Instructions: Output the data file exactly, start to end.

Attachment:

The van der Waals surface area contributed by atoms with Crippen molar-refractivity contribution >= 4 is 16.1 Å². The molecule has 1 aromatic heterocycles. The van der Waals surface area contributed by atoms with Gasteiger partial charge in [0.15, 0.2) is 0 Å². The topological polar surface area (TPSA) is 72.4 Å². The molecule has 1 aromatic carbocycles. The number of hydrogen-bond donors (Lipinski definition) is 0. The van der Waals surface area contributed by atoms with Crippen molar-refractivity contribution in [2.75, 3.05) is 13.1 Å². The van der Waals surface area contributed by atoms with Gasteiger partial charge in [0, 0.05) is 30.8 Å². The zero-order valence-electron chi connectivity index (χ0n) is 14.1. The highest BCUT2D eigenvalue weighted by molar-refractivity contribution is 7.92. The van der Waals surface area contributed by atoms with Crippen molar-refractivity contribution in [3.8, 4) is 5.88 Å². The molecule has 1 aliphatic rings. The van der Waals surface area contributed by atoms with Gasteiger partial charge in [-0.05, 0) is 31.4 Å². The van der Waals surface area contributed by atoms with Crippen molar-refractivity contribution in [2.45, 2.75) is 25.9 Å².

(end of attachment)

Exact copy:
The van der Waals surface area contributed by atoms with Crippen molar-refractivity contribution >= 4 is 16.1 Å². The molecule has 1 aromatic heterocycles. The van der Waals surface area contributed by atoms with Gasteiger partial charge in [0.15, 0.2) is 0 Å². The topological polar surface area (TPSA) is 72.4 Å². The molecule has 1 aromatic carbocycles. The number of hydrogen-bond donors (Lipinski definition) is 0. The van der Waals surface area contributed by atoms with Crippen molar-refractivity contribution in [2.75, 3.05) is 13.1 Å². The van der Waals surface area contributed by atoms with Gasteiger partial charge in [0, 0.05) is 30.8 Å². The zero-order valence-electron chi connectivity index (χ0n) is 14.1. The highest BCUT2D eigenvalue weighted by molar-refractivity contribution is 7.92. The van der Waals surface area contributed by atoms with Crippen molar-refractivity contribution in [3.8, 4) is 5.88 Å². The molecule has 1 aliphatic rings. The van der Waals surface area contributed by atoms with Gasteiger partial charge in [-0.05, 0) is 31.4 Å². The van der Waals surface area contributed by atoms with Crippen molar-refractivity contribution in [2.45, 2.75) is 25.9 Å².